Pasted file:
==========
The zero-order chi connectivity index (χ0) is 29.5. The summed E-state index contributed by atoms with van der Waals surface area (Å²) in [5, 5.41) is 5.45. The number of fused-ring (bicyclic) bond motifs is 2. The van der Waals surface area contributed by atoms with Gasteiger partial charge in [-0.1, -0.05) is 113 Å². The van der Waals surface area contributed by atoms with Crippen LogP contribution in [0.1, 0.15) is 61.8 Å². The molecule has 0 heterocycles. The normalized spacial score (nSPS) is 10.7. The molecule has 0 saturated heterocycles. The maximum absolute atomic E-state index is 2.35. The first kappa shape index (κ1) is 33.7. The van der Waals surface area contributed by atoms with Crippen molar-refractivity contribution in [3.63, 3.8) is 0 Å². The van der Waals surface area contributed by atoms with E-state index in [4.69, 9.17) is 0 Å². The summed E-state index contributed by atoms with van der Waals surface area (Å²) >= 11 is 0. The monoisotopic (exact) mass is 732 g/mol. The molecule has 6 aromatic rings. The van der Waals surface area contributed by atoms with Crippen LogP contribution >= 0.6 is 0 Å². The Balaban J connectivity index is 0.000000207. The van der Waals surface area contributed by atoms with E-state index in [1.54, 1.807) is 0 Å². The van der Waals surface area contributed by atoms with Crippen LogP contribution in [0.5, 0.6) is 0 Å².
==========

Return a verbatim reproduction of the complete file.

The zero-order chi connectivity index (χ0) is 29.5. The summed E-state index contributed by atoms with van der Waals surface area (Å²) in [5, 5.41) is 5.45. The number of fused-ring (bicyclic) bond motifs is 2. The van der Waals surface area contributed by atoms with Gasteiger partial charge in [-0.1, -0.05) is 113 Å². The van der Waals surface area contributed by atoms with Crippen LogP contribution in [0.1, 0.15) is 61.8 Å². The molecule has 0 heterocycles. The normalized spacial score (nSPS) is 10.7. The molecule has 0 saturated heterocycles. The maximum absolute atomic E-state index is 2.35. The first kappa shape index (κ1) is 33.7. The van der Waals surface area contributed by atoms with Crippen molar-refractivity contribution in [3.63, 3.8) is 0 Å². The van der Waals surface area contributed by atoms with E-state index in [4.69, 9.17) is 0 Å². The summed E-state index contributed by atoms with van der Waals surface area (Å²) >= 11 is 0. The monoisotopic (exact) mass is 732 g/mol. The molecule has 6 aromatic rings. The van der Waals surface area contributed by atoms with Crippen LogP contribution >= 0.6 is 0 Å². The Balaban J connectivity index is 0.000000207. The van der Waals surface area contributed by atoms with E-state index in [1.54, 1.807) is 0 Å². The van der Waals surface area contributed by atoms with Crippen LogP contribution in [0.5, 0.6) is 0 Å².